Once upon a time, parents told children tales of the boogie man and other things that go bump in the night for a very specific reason. To keep them in bed where they belonged. It may seem cruel, but think about it—there was no electricity, so no night-lights. There were wild animals and open fires about. Staircases didn’t usually have hand rails. It was a safety thing. Also kept them out of mom & dad’s bed, which was quite possibly in the same room. Explained away that grunting and bumping, too. :)
What boogie man tales did for the children, religion did for the grown-ups. Thinking about running around after dark? Watch out, the vampires might get you. Those shellfish that are making everyone sick? If GOD says they’re unclean, maybe the masses will stop eating them. In parts of Africa it is believed that evil spirits lurk in the corners of the house—so houses are built in circles. Of course, it also conserves the scarce wood supply, as a circle gives you the maximum area/perimeter ratio. In Thailand you build a high threshold to keep out the evil spirits that crawl along the floor. Also works on snakes. Handy, huh?
I’m not saying that religion deliberately hoodwinks the populace for its own arbitrary or nefarious reasons. Though it might surprise you, I’m not dissing religion at all. But in a pre-literate society, religion was one largely self-enforcing way for the educated minority to communicate messages to the masses, and to have them stick. A lot of the paranormal legends we’re familiar with today may have started off in just such a manner, along with the fact that every culture has a mythology, and as cultures moved and mingled, the legends spread, grew, evolved. Trolls mean one thing to one culture, something else entirely to another. Brownies, leprechauns, elves, pixies, faeries—the stories and differences are largely regional, but with a great deal of overlap. Some of these creatures featured in the teaching of pre-Christian beliefs, just as the djinn feature in Middle Eastern theology and demons in many of the Asian philosophies.
Now, if you want to know how I think these religious origins should relate to modern paranormal romance, you might be in for a shock.
Not one little, teeny, weeny bit.
I write FICTION. Stories. Faery tales for grownups if you will. They have nothing whatsoever to do with reality—especially politics or religion. I try very hard not to mention religion at all, though now and again the context of a story forces it in. When it does, I try to be as vague as possible, and most importantly, not to offend any particular sect. Why? Because I don’t want to get into a religious debate. That’s simply not what my romantic fiction is about. If your beliefs have a problem with the existence of a werewolf, or a living gargoyle, or a half-dragon cop, that’s fine. I don’t believe in singing purple dinosaurs either, but I let my kids watch Barney, even though he bugged the daylights out of me. Because even when they were two, they got the concept that THIS IS NOT REAL. If however, you have a problem reading about magical creatures, you should probably not read my work. And that’s okay, too. I can recommend some wonderful authors who do bring their faith into their fiction—everything from Wiccan to Jewish to Catholic to Baptist to Buddhist. But in my stuff? Pure, unadulterated fantasy. Just kick back, forget reality for a while and have some fun.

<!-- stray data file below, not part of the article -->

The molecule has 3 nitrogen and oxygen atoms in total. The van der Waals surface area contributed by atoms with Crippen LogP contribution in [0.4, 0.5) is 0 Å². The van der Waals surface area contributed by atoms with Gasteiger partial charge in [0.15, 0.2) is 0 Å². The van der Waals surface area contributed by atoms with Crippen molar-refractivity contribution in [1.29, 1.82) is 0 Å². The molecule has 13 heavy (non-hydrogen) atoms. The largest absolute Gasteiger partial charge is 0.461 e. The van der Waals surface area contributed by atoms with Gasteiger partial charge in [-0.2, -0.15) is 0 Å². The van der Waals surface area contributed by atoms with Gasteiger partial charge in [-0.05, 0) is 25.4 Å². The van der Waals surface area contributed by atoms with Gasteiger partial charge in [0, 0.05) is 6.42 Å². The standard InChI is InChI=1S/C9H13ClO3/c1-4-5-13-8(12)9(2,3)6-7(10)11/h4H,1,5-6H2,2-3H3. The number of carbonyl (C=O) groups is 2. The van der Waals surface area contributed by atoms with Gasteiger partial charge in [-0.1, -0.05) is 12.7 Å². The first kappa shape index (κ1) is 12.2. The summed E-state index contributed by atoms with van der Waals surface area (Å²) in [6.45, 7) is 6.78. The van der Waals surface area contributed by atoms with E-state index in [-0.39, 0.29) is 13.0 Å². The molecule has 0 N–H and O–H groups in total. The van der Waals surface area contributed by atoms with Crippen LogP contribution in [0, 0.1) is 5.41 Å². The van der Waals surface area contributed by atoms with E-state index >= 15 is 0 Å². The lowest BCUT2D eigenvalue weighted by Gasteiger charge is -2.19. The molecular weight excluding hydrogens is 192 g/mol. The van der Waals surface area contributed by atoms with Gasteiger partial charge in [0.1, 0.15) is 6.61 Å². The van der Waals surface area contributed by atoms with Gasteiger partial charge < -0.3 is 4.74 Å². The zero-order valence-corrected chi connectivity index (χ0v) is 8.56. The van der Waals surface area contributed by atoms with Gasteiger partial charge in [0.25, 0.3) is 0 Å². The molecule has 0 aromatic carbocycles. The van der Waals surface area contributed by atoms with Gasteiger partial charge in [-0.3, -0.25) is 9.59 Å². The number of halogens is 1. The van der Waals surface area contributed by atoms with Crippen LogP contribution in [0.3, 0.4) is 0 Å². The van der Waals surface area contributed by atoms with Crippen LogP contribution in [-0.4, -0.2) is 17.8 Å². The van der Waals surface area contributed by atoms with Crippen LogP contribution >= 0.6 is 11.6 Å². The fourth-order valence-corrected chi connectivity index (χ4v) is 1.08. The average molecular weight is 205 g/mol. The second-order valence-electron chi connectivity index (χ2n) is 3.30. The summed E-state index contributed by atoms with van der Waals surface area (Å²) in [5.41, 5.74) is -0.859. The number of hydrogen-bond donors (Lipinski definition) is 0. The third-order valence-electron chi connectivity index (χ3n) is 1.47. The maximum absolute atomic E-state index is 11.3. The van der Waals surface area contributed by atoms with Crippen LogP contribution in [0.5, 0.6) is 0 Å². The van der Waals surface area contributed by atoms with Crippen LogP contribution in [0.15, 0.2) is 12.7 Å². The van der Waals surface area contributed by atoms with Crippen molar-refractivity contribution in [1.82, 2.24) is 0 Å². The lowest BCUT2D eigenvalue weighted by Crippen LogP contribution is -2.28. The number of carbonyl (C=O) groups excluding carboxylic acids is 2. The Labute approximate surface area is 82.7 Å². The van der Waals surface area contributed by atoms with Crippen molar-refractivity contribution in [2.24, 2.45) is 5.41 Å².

I do think the paranormal world and romance are a natural mixing ground, and one I love exploring. When we’re talking fantasy, why not add the elements of magic, extended lifespans, and so on, meaning the Happily-Ever-After can really be EVER after. In other cases, adding paranormal heroes and heroines can up the conflict level, making it harder for our lovers to get and stay together. That’s certainly the case in my new book out tomorrow from Ellora’s Cave, All Hallow’s Evie. Evangeline Bonnell is a ghost, whose time is up on Halloween, meaning she and Sam Holiday have a mere 10 days together. Figuring out how to give these two an HEA was a real challenge. :)
I’m giving away a free copy of Sam and Evie’s story to one random commenter below, so if you’re in the mood, tell me what you think about paranormal romance, or how you celebrate this time of year. I’ll leave this contest open until the 28th, so everyone who wants to has a chance to enter. If you want to know more about my books or this one in particular, click on the links below.
Have a wonderful Halloween, or Samhain, or if you celebrate neither, then just a have a marvelous autumn.
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All Hallow’s Evie
Out Oct. 21, from Ellora’s Cave
Holiday Hearts, Book Five.
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